The monastery, built at the end of the 12th c. - the first half of the 13th c., is connected with Bozhenski Urvich fortress that was situated 4km away from it. Excavations showed that a church complex had existed beneath it, and the two religious centers – the Chekotinski monastery and the fortress’s church complex. At the end of 14th century the Bozhenski Urvich was conquered by the Ottoman troops and soon the monastery was destroyed.
In 17th century the monastery’s church was rebuilt. Unfortunately, shortly afterwards it was again destroyed by so-called bands of “Kurdzhalii”. With the efforts of the local people the church was reconstructed towards the middle of the 19th century. This reconstruction is testified to by an inscription on a stone at the church’s southern window, where the year 1847 is written. In fact, the church represents the only building of the medieval complex that has partly survived to date.
The church represents a one-nave basilica with a narthex, apse and a cylindrical entrance, which is typical for the architecture of Christian churches of the 12-13th c. Two opposite niches jut out on the northern and southern walls of the church, with the northern one hiding a secret door that led to an underground tunnel connecting the church with one of the residential buildings that perched on a rock next to the church. This secret passage was used by the famous Bulgarian revolutionary Vassil Levski, who used to hide in the monastery.
One of the rare wall-paintings of the church is that of God himself, who is depicted as an old man with a white mantle at his full height with a triangle halo, surrounded by stars against a celestial background. Another interesting piece of art is the icon of St Mina, painted by Hadzhi Ivancho from the town of Gabrovo as well as the church’s carved wooden iconostasis with rich decorations made by masters of the Tryavna school.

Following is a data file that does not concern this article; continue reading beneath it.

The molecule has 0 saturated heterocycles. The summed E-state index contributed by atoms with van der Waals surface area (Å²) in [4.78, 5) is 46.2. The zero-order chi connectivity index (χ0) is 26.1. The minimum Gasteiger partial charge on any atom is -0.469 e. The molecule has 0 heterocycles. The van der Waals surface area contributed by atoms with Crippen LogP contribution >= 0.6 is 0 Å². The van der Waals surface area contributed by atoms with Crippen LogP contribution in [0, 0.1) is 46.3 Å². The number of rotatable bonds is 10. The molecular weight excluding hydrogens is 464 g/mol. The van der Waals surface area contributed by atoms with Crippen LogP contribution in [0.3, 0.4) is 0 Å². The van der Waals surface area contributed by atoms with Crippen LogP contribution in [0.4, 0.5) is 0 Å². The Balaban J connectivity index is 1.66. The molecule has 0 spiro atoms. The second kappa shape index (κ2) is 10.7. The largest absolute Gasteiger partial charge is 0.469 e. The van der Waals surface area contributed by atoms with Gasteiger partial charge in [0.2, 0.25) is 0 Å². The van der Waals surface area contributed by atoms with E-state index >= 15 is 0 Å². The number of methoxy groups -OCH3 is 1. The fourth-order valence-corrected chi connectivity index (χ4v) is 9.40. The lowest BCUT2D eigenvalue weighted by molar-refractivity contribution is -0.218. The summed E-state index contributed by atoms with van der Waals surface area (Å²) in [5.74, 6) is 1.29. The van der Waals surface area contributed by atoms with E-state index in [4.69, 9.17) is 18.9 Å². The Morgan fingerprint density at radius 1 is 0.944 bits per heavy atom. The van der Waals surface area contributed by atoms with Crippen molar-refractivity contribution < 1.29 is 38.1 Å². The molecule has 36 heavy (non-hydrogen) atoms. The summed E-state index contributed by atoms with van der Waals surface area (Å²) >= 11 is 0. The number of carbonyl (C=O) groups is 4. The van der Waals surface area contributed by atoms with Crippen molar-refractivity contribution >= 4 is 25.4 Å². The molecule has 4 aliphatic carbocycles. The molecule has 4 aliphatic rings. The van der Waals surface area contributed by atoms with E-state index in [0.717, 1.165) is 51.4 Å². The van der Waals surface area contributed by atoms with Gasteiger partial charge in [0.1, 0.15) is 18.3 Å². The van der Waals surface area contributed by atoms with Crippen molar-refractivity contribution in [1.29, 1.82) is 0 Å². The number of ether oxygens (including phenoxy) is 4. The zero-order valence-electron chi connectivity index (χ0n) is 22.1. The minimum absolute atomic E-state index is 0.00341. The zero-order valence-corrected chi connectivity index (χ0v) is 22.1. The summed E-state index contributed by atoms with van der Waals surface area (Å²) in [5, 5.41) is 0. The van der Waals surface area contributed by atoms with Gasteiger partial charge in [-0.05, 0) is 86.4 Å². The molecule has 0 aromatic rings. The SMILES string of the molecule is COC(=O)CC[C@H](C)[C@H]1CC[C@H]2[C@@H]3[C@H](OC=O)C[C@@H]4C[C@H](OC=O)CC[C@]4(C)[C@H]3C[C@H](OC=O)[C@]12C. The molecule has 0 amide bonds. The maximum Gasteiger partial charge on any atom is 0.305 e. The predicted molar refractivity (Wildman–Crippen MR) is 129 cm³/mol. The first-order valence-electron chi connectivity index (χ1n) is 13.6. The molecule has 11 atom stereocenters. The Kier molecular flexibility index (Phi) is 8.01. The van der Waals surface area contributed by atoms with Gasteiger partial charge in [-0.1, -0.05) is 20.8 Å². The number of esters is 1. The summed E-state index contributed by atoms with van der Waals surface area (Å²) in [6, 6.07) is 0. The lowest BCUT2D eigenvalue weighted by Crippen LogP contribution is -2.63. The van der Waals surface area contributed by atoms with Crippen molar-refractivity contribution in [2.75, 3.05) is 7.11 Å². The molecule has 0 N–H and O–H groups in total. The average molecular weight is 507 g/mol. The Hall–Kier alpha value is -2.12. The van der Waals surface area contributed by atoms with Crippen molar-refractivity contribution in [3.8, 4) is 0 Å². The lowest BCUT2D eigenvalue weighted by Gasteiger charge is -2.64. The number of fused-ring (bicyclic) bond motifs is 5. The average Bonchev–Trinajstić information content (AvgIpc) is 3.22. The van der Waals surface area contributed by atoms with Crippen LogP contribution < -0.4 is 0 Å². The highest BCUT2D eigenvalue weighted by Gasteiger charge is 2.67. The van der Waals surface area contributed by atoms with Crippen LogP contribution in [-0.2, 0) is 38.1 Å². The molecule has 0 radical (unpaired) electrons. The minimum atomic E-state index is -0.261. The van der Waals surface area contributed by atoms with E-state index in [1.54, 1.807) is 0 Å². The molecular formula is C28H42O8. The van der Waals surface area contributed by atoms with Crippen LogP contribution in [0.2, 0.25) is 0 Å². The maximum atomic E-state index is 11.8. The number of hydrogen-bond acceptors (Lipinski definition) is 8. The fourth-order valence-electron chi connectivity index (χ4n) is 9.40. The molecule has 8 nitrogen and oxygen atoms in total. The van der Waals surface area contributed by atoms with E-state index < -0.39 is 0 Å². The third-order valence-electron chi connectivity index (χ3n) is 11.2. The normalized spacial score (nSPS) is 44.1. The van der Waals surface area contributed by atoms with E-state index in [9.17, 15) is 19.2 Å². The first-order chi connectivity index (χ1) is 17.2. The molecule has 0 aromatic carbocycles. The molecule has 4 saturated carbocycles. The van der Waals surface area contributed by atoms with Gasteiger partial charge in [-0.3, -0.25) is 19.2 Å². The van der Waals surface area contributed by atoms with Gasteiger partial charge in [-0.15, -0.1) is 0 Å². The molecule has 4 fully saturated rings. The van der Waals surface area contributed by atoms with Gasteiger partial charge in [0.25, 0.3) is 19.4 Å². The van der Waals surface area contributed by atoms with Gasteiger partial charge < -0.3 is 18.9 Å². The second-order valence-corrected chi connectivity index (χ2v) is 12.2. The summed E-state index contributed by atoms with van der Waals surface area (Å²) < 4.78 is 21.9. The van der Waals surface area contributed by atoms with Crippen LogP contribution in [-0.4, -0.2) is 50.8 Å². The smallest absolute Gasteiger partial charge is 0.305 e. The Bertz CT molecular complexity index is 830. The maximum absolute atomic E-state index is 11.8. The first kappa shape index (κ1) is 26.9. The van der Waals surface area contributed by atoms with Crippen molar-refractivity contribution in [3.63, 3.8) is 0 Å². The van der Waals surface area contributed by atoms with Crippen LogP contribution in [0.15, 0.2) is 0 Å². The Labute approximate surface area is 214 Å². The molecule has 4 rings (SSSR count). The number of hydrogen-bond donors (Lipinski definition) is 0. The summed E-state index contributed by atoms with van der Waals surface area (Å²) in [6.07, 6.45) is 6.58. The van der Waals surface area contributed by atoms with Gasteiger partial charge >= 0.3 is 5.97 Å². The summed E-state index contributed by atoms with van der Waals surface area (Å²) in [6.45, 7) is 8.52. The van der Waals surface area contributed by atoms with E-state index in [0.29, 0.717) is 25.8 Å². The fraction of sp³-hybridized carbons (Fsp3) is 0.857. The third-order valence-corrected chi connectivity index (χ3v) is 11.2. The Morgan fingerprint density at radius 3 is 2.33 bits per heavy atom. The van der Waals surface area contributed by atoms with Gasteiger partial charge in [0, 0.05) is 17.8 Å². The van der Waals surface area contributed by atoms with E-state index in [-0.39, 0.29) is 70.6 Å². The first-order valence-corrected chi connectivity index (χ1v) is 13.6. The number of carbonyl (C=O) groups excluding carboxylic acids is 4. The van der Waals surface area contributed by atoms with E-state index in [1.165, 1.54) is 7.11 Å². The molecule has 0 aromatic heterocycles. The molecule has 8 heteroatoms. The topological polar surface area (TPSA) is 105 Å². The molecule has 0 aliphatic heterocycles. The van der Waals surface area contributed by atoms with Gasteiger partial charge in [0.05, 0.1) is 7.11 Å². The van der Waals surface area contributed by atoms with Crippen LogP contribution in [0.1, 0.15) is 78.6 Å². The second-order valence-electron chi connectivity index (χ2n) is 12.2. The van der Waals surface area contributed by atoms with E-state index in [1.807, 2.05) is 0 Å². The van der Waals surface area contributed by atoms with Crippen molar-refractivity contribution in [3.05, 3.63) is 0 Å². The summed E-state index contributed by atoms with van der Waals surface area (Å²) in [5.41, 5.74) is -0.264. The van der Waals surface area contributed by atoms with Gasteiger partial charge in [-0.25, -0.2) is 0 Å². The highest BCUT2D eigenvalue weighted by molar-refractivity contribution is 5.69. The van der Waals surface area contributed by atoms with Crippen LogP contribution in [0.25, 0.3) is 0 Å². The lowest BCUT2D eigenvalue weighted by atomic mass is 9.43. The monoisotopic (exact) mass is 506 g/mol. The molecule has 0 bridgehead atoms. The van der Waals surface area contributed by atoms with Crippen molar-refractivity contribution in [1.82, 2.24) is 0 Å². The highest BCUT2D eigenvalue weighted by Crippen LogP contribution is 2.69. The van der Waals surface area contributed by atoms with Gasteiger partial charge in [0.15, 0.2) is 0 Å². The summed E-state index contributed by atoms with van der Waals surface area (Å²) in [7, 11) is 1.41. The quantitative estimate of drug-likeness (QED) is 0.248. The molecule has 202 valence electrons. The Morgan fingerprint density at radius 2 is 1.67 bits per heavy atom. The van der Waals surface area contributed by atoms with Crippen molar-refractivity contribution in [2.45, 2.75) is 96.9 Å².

A large three-storey building with an underground floor, foreseen for a cellar and a storeroom for food products can be seen just next to the church. The monastery’s kitchen existed only until the 30es of the 20th century. In 19th century a school for children from the 1st to the 4th grade was built just above the kitchen. Yet both the kitchen and the school were destroyed later on in order to give way to the construction of a two-storey residential building. Unfortunately, it caught fire and was destroyed in 1991.
A chapel, painted in bright colors, has been functioning for several years now on the second floor of the residential building. It often hosts church services on different occasions.
Gasification has been provided for the monastery since 2000.